overdose deaths

Fentanyl and heroin outpaced prescription painkillers as the most deadly opioids starting in 2015, and the epidemic has continued to take more and more lives.

Virginia will receive $20.4 million from the administration of President Donald Trump to help fight an opioid addiction crisis that doesn’t appear to be abating in the state despite expanded access to overdose-reversing drugs.

The money is part of a $1.8 billion commitment announced by the Trump administration on Wednesday to help state, local and territorial governments respond to the opioid crisis with improved access to treatment and prevention services.

Most of the money, $15.8 million, will go to the state Department of Behavioral Health and Developmental Services to help with treatment, prevention and recovery services for an epidemic that has taken more than 9,000 lives in Virginia since 2007.

The Virginia Department of Health will receive a separate allocation of more than $4.6 million from the Centers for Disease Control and Prevention for the first year in a three-year program.

“This federal funding is an essential part of our combined efforts, along with health care professionals, community organizations and other stakeholders, to combat the substance use disorder crisis in Virginia,” Secretary of Health and Human Resources Daniel Carey said in a statement on Wednesday.

Carey said the two state agencies “have been at the front lines of the commonwealth’s work on these issues and these funds ... will allow them to expand and continue their life-saving work.”

Alex Azar, U.S. secretary of health and human services, touted results of what he said has been $9 billion in federal grants to increase access to treatment and prevention services since Trump became president more than two years ago.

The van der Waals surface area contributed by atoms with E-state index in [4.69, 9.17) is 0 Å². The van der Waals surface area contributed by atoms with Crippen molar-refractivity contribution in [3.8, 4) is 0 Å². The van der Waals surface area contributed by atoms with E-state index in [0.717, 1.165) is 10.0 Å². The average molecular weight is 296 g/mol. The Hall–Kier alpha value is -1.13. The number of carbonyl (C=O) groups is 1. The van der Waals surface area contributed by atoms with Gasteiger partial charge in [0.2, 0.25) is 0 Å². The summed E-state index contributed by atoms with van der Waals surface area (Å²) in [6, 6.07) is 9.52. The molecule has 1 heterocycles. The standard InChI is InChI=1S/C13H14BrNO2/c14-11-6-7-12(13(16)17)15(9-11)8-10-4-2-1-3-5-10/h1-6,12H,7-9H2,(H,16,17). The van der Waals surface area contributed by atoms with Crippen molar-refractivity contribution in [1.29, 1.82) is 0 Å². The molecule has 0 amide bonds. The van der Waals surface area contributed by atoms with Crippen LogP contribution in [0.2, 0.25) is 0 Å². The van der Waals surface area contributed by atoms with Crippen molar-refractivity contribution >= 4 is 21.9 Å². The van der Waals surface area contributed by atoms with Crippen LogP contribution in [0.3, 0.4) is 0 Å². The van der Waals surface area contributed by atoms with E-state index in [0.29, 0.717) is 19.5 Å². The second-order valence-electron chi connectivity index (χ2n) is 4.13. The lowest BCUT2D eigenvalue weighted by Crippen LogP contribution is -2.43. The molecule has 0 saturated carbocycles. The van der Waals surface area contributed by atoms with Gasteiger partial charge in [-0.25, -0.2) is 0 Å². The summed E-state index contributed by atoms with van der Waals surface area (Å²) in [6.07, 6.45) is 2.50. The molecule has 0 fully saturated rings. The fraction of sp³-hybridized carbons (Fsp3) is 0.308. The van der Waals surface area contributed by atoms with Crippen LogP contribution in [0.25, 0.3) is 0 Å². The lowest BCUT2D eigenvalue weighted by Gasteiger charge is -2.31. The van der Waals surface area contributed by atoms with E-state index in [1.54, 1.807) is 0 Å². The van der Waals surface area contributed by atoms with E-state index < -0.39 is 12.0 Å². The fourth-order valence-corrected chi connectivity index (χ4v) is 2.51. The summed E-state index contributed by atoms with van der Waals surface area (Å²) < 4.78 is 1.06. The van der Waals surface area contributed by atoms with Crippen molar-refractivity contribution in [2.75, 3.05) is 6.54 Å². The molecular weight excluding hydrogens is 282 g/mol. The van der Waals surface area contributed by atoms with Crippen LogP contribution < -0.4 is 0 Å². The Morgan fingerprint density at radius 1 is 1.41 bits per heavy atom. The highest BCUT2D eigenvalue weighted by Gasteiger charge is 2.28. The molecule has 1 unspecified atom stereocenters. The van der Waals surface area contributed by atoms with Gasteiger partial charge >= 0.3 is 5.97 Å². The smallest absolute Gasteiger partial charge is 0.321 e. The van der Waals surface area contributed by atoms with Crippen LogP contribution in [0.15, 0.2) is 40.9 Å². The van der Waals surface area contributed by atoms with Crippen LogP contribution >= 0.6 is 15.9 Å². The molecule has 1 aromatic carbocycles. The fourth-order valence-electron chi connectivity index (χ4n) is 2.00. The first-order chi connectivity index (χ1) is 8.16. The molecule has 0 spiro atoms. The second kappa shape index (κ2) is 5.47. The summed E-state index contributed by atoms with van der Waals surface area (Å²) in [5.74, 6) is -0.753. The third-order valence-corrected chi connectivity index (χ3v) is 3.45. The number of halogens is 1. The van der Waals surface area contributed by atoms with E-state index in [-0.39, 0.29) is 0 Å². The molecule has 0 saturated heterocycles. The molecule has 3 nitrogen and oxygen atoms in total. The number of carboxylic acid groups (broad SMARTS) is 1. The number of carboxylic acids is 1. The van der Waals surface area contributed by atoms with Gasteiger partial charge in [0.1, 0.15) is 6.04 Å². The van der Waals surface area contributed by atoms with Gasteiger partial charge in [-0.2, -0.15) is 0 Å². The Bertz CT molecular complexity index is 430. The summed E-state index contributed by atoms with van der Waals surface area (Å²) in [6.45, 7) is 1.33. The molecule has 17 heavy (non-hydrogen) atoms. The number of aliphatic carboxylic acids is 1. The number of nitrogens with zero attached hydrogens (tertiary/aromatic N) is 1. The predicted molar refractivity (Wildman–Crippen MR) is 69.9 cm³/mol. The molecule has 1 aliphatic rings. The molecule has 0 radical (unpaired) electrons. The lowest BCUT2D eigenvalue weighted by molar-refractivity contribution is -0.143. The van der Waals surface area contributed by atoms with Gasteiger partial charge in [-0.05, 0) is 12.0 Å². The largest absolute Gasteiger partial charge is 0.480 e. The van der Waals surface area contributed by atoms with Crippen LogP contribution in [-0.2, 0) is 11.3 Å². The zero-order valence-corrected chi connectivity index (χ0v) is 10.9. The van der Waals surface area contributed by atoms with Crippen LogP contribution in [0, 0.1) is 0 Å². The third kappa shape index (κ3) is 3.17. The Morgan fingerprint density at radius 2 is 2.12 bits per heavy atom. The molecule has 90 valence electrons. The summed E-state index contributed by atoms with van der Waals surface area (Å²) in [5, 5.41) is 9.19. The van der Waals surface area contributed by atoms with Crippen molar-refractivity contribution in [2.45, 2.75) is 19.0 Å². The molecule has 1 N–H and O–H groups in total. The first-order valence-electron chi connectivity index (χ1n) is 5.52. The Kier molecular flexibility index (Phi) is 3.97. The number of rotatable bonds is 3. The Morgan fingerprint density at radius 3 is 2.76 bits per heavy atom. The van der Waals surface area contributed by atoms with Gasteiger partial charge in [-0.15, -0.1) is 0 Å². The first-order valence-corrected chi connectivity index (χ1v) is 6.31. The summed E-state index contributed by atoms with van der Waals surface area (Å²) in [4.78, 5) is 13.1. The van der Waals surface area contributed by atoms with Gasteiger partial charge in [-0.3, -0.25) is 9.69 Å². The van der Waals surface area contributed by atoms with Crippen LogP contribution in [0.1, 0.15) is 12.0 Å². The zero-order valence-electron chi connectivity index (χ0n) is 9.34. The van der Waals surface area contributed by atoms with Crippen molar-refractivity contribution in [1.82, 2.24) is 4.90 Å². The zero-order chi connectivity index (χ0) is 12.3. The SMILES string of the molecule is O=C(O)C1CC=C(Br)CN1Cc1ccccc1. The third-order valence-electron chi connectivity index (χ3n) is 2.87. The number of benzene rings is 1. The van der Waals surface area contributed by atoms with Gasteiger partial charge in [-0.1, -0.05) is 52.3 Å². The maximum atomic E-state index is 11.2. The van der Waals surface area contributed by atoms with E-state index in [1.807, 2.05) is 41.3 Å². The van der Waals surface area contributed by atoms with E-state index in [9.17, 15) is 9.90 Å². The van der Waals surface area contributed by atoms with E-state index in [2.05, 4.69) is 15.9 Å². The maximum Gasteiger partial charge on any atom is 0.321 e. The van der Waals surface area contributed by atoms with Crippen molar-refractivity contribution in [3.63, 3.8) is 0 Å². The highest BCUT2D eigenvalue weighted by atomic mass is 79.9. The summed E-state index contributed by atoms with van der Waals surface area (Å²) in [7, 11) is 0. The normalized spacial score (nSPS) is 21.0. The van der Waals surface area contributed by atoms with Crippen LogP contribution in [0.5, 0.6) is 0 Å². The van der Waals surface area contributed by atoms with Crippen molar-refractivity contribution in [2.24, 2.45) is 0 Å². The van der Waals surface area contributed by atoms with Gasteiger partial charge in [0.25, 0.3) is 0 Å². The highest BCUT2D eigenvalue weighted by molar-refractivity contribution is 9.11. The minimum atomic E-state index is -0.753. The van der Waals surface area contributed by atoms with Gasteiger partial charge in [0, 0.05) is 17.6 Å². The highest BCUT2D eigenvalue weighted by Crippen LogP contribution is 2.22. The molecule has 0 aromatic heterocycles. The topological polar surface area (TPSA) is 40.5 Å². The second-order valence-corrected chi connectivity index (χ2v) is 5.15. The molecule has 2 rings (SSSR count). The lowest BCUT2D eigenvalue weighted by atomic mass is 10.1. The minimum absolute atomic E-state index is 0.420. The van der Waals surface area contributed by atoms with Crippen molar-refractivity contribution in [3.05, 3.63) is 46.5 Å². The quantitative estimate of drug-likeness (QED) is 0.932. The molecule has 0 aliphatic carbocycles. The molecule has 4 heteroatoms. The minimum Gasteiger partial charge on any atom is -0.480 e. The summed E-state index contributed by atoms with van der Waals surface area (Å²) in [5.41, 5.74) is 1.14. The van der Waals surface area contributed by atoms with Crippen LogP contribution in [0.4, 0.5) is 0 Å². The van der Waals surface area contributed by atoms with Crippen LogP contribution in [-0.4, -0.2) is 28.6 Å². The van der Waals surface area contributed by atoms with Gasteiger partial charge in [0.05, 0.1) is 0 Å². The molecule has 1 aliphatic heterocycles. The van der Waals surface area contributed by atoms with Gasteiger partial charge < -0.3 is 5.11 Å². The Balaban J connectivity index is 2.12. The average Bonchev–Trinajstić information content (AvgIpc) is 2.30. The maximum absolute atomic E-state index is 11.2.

“Our country is seeing the first drop in overdose deaths in more than two decades; more Americans are getting treatment for addiction and lives are being saved,” Azar said, referring to a 5% drop in all drug overdose deaths and a 2.8% decline in deaths from opioids last year from 2017.

Deaths from opioid overdose also declined slightly last year in Virginia — from a record 1,230 in 2017 to 1,215 in 2018. It was the first decline in the death toll since 2012.

But news isn’t as good this year, with Virginia on pace for a record 1,296 deaths from opioid overdose and 1,546 deaths from all drug overdoses.

The projected death toll, based on 324 opioid overdose deaths in the first three months of this year, would come despite a big increase in state spending on naloxone, which reverses the effects of opioids such as heroin and prescription painkillers. Virginia still faces a shortage of treatment options to help people once they’ve been revived by naloxone.

The Trump administration rolled out the two grant programs on Wednesday to help states in the fight. The Substance Abuse and Mental Health Services Administration said it will award $932 million to 50 states, the District of Columbia and U.S. territories that will give them “flexible funding” for supporting prevention, treatment and recovery services as they choose.

Separately, the CDC said it would provide $900 million over three years to help track overdoses and prevent deaths. Virginia is among 47 states, 16 localities, Washington, D.C., and two territories that will receive a portion of the $301 million that the CDC will award in the first year.

Health and Human Services adopted a five-point strategy in early 2017 to combat the opioid crisis: better addiction prevention, treatment, and recovery services; better data; better pain management; better targeting of overdose reversing drugs; and better research.

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